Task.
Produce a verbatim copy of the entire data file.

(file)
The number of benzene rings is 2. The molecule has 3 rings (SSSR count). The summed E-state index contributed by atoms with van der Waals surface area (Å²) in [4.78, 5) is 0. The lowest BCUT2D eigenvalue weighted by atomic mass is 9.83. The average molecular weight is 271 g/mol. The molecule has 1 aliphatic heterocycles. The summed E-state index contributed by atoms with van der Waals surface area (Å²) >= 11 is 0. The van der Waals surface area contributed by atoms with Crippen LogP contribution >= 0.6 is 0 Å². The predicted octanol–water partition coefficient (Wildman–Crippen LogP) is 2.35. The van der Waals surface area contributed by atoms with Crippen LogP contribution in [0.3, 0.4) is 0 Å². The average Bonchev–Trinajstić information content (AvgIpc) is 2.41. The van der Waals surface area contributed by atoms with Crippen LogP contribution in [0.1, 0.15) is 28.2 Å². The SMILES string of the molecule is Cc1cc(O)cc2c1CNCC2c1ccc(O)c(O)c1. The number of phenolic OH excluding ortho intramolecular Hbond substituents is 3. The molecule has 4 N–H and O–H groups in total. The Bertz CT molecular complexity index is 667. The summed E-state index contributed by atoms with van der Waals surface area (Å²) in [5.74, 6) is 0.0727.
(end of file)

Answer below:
The number of benzene rings is 2. The molecule has 3 rings (SSSR count). The summed E-state index contributed by atoms with van der Waals surface area (Å²) in [4.78, 5) is 0. The lowest BCUT2D eigenvalue weighted by atomic mass is 9.83. The average molecular weight is 271 g/mol. The molecule has 1 aliphatic heterocycles. The summed E-state index contributed by atoms with van der Waals surface area (Å²) >= 11 is 0. The van der Waals surface area contributed by atoms with Crippen LogP contribution >= 0.6 is 0 Å². The predicted octanol–water partition coefficient (Wildman–Crippen LogP) is 2.35. The van der Waals surface area contributed by atoms with Crippen LogP contribution in [0.3, 0.4) is 0 Å². The average Bonchev–Trinajstić information content (AvgIpc) is 2.41. The van der Waals surface area contributed by atoms with Crippen LogP contribution in [0.1, 0.15) is 28.2 Å². The SMILES string of the molecule is Cc1cc(O)cc2c1CNCC2c1ccc(O)c(O)c1. The number of phenolic OH excluding ortho intramolecular Hbond substituents is 3. The molecule has 4 N–H and O–H groups in total. The Bertz CT molecular complexity index is 667. The summed E-state index contributed by atoms with van der Waals surface area (Å²) in [5.74, 6) is 0.0727.